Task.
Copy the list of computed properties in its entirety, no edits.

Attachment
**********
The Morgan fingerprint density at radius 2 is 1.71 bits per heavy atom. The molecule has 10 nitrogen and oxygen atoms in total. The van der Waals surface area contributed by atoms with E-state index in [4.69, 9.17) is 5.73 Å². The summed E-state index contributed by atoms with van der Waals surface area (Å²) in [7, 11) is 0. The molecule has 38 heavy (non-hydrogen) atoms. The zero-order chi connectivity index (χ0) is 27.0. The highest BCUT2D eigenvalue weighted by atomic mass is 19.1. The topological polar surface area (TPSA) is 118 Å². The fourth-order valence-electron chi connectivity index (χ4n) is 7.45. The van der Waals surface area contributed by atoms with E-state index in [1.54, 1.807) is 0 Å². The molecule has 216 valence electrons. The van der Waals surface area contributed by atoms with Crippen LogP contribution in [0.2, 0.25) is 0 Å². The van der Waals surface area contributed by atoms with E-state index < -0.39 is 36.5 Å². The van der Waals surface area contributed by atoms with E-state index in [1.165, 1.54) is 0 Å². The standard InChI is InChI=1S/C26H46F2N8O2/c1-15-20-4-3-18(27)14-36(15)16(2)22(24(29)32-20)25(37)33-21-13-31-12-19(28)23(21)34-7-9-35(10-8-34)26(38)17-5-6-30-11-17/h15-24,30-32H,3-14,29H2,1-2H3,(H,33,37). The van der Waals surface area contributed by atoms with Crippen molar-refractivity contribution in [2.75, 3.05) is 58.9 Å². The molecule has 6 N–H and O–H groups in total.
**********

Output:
The Morgan fingerprint density at radius 2 is 1.71 bits per heavy atom. The molecule has 10 nitrogen and oxygen atoms in total. The van der Waals surface area contributed by atoms with E-state index in [4.69, 9.17) is 5.73 Å². The summed E-state index contributed by atoms with van der Waals surface area (Å²) in [7, 11) is 0. The molecule has 38 heavy (non-hydrogen) atoms. The zero-order chi connectivity index (χ0) is 27.0. The highest BCUT2D eigenvalue weighted by atomic mass is 19.1. The topological polar surface area (TPSA) is 118 Å². The fourth-order valence-electron chi connectivity index (χ4n) is 7.45. The van der Waals surface area contributed by atoms with E-state index in [1.54, 1.807) is 0 Å². The molecule has 216 valence electrons. The van der Waals surface area contributed by atoms with Crippen LogP contribution in [0.2, 0.25) is 0 Å². The van der Waals surface area contributed by atoms with E-state index < -0.39 is 36.5 Å². The van der Waals surface area contributed by atoms with E-state index in [1.165, 1.54) is 0 Å². The standard InChI is InChI=1S/C26H46F2N8O2/c1-15-20-4-3-18(27)14-36(15)16(2)22(24(29)32-20)25(37)33-21-13-31-12-19(28)23(21)34-7-9-35(10-8-34)26(38)17-5-6-30-11-17/h15-24,30-32H,3-14,29H2,1-2H3,(H,33,37). The van der Waals surface area contributed by atoms with Crippen molar-refractivity contribution in [2.75, 3.05) is 58.9 Å². The molecule has 6 N–H and O–H groups in total.